The extension of Dependent Coverage is one of the provisions in the Patient Protection and Affordable Health Care Act (PPACA) and the Health Care and Education Reconciliation Act (HCERA) now effective. This provision affects AlaskaCare employee and retiree members differently.
AlaskaCare Employee Health Plan
AlaskaCare Employee Health Plan member dependents up to age 26 are now eligible for enrollment. The PPACA required the addition of older dependent children after the first plan renewal occurring more than six months after the effective date of the new law (September 23, 2010). For the AlaskaCare Employee Health Plan, this was the plan year beginning July 1, 2011. The State of Alaska has decided not to implement this provision earlier than required by law, because the associated costs in State funds have not been appropriated by the Alaska State Legislature in the current State fiscal year (SFY 11).
This provision only applies to dependents up to age 26 who are not covered by their own employer group plan. Dependents who have access to their own employer group plan must enroll in that plan rather than their parent’s plan.
Before the new provision was in place, employees had the option to continue coverage for their dependents by selecting COBRA continuation benefits. Employees must notify the Division within 60 days of the date their child no longer meets the eligibility criteria and elect COBRA coverage within 60 days of the date they are notified of their right to do so. COBRA premiums must be paid retroactive to the date coverage ended.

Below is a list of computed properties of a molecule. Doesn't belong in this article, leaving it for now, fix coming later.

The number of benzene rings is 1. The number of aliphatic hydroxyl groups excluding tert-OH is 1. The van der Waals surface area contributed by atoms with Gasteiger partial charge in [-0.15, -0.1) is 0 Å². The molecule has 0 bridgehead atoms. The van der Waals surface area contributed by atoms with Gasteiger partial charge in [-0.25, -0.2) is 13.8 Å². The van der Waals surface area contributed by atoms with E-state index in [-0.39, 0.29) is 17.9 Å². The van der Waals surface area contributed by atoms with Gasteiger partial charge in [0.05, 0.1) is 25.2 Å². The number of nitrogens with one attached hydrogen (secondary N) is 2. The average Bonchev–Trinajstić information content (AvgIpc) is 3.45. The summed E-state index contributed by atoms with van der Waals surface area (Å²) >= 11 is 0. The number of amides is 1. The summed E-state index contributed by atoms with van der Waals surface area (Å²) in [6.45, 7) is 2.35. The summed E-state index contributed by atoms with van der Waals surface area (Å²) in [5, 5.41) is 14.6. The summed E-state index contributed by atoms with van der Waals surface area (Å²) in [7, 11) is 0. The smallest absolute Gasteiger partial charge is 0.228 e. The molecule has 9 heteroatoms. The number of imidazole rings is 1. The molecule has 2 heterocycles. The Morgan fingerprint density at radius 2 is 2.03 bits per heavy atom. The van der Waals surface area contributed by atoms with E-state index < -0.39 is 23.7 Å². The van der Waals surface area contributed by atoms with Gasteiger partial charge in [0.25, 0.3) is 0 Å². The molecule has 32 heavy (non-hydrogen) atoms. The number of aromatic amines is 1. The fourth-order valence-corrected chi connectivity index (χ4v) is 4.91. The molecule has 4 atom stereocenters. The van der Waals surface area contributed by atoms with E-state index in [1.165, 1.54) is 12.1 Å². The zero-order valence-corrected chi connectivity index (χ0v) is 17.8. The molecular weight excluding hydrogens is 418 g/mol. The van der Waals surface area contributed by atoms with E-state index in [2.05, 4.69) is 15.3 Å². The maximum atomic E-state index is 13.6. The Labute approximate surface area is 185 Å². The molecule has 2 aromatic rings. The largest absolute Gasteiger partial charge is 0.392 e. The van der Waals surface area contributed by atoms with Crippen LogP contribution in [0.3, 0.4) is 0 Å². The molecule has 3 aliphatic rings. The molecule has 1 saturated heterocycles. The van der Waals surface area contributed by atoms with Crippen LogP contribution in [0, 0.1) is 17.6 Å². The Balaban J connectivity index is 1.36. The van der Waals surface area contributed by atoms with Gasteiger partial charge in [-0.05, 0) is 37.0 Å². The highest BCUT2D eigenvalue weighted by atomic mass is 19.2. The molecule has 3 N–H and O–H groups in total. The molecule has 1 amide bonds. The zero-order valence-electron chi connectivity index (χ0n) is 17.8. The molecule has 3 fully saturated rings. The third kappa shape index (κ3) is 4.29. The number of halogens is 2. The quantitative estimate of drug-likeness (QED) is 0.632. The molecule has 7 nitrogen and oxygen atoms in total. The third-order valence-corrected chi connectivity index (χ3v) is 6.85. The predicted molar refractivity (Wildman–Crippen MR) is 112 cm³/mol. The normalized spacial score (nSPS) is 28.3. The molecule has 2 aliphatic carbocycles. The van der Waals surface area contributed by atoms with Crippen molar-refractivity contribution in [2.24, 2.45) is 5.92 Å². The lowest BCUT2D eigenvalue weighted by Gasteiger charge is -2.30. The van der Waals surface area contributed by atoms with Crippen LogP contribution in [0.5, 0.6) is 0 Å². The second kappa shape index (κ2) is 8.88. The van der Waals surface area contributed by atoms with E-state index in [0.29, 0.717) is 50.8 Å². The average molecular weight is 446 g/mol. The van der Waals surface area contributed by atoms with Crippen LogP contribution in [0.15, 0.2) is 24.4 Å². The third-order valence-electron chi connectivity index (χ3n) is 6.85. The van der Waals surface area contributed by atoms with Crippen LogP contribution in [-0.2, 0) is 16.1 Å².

AlaskaCare Retiree Health Plan
Based on the most recent federal regulations issued in June 2010, the AlaskaCare Retiree Health Plan is not subject to the provision in the PPACA requiring some health plans to add coverage for older dependent children up to age 26.
Retirees have the option to continue coverage for their dependents by selecting COBRA continuation benefits. Retirees must notify the Division within 60 days of the date their child no longer meets the eligibility criteria and elect COBRA coverage within 60 days of the date they are notified of their right to do so. COBRA premiums must be paid retroactive to the date coverage ended. If your child is incapacitated, he/she may qualify to continue health benefits under the retiree plan.
The Division of Retirement and Benefits and the Department of Law continue to analyze new regulations as they are published. Should the law or your plan benefits change, we will notify you, as an AlaskaCare retiree member, in ample time prior to any renewal or enrollment deadlines.
Summary of Provisions in the Extension of Dependent Coverage
Effective for plan years beginning on or after September 23, 2010 (prior to January 1, 2010 only applies to dependents not eligible for other coverage).
Group health plans (self and fully insured) that provide dependent coverage of children must continue to make such coverage available for an adult child until the child turns age 26. This does not include dental/ vision if offered separately.
- Coverage provided to adult children who, as of the end of the tax year have not turned age 27, will not result in imputed income to the employee.
- This requirement applies to grandfathered plans. However, for plan years beginning before January 1, 2014, this rule applies to grandfathered plans that are group health plans only if the adult child is not eligible to enroll in any other eligible employer sponsored health plan.
This requirement applies to the AlaskaCare Employee Health Plan only. It does not apply to the AlaskaCare Retiree Health Plan.
Legal Citation: PPACA § 1001 [PDF] (Amendments to PHSA). For exclusion of retiree plan, see preamble to Interim Final Rules issued 6/14/10 (26 CFR 54.9815-1251, 29 CFR 2590.715-1251, 45 CFR 147.140)
See also the U.S. Department of Labor.